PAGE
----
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Self-publishing lessons learned from James Brown of Ancient Workshop
Welcome to the first in a series of 12 posts from games developers who have taken the brave step into self-publishing. They have all contributed to How to Publish a Game, and you can get the first two chapters absolutely free here.
James Brown spent ten years working for various British game companies before moving to New Zealand in search of a better life. He found it in Wellington.
His first game was Ancient Frog, a puzzle game for the iPhone, iPod Touch and iPad. It was designed, coded and arted as a one-man project.
What’s been the best thing about self-publishing your game?
I love the creative freedom, the ability to make whatever sort of game takes my fancy. I also love the breadth of abilities you have to call upon as a small outfit – there’s none of the narrow pigeonholing of artists, programmers, designers and so on that you see in the traditional publisher-funded development house. But probably the best thing is getting to keep all the money.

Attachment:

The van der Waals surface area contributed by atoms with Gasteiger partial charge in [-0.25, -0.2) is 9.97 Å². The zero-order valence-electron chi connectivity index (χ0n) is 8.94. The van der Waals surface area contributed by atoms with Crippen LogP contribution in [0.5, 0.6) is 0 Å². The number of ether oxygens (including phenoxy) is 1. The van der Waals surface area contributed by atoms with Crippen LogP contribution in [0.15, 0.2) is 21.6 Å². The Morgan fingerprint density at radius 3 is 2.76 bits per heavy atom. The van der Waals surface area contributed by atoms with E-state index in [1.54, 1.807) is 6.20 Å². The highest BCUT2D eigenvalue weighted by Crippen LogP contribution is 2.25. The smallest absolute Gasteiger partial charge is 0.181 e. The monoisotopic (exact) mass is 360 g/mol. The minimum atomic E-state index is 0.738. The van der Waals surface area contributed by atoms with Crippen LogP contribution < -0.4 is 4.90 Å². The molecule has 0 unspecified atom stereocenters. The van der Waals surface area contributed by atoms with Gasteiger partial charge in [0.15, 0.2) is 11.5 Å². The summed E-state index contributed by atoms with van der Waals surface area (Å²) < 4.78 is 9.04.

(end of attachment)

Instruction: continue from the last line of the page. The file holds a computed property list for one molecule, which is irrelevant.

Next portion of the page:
What’s been the worst thing?
Marketing is the hardest thing. I don’t have the money or the contacts that a publisher has, so it’s a real battle to get seen. I’ve done what I can by way of turning that to my advantage – the Lone Developer is still a curious object, albeit increasingly common in the post- iPhone world.
What would you do differently if you did it again?
I’d have done it all much sooner. It seems slightly incomprehensible, looking back, how long I spent working on other people’s games when I could have been creating my own.
What advice would you give someone thinking about self-publishing for the first time?
The most important thing is getting your game noticed. The first thing you should be worrying about is what will make your game stand out – what will it do that is completely unique? Why would someone want to rave about it to everyone they know, write articles about it, ask questions in the House about it?
You can find James at www.ancientworkshop.com.